Wednesday, 26 October 2011

Cambodians




The top photograph is the same female monk featured on the post previously, but this time she is giving her blessing in return for a donation. 

The middle picture is of our Tuc-Tuc drivers family at their home, with our driver himself proudly holding up his daughter alongside his son for the last picture. What you can't see is that the area is flooded, the water kept out by banks of sand-bags yet life goes on as if nothing much has happened. If you look closely to the bottom left of the last shot you can see the waters.


The top two are shot using the 35mm Summicron while the last was taken using the 16mm fish-eye. The grandmother had a certain twinkle in her eyes which is clearly visible in this shot. 

I hadn't planned on using the fish-eye, it just happened to be on the camera and as things moved spontaneously fast I just shot quickly from the hip. As it turns out, the fish-eye gives a remarkably intimate portrait. I was so close I was almost touching them, the camera held at waist level and unnoticed. He was not holding up his children to be photographed, he was introducing me to them, and their expressions are, I feel, open yet guarded. Not shy of a camera, but instead naturally wary of a stranger.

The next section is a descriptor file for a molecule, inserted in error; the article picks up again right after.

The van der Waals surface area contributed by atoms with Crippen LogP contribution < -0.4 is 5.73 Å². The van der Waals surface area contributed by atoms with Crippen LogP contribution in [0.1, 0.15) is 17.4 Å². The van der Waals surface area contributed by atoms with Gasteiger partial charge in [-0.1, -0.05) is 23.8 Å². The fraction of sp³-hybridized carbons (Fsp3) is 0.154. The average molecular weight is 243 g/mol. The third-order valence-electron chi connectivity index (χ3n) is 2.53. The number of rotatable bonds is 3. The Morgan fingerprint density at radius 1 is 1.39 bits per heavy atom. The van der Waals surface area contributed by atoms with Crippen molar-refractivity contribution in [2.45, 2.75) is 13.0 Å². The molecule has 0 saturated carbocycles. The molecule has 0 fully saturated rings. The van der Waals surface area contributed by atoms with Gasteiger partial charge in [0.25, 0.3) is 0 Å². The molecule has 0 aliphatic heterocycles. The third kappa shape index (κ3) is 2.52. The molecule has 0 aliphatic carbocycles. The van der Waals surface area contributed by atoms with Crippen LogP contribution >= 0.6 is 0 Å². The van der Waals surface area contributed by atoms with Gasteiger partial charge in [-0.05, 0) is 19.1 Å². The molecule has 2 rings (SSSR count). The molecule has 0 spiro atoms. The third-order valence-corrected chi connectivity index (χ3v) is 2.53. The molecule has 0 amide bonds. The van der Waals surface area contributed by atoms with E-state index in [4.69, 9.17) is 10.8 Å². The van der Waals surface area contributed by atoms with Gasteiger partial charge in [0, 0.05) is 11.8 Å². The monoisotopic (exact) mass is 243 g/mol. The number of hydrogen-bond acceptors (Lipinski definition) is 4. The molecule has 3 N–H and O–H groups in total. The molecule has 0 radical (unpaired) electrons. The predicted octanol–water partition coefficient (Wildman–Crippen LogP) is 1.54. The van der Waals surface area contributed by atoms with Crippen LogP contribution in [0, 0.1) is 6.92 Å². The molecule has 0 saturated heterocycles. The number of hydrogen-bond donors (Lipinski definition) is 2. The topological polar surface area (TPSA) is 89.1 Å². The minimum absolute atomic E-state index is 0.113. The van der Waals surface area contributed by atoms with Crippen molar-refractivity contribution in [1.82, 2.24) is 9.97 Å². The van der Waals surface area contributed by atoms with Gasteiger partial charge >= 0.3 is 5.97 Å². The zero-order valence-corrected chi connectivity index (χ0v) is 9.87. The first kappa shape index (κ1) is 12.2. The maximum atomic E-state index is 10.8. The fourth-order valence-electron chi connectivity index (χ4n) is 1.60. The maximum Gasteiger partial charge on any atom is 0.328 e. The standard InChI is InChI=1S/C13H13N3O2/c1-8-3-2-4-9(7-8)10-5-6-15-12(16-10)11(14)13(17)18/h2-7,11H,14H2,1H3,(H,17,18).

4 comments:

  1. Hi Peter, looks like you have had a great trip, all be it a little wet, looking forward to seeing the images post processing.

    Mark

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  2. Very wet, Mark. Still, it was more interesting in a way!

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  3. Love the first two— using the summicron with shallow dof helps to give those two shots such interesting depth. I think, but what do I know. Could be the photographer more than the Leica, ya think?

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  4. Thanks Jan, yeah I love the depth that lens gives. All I have to do is press the button!

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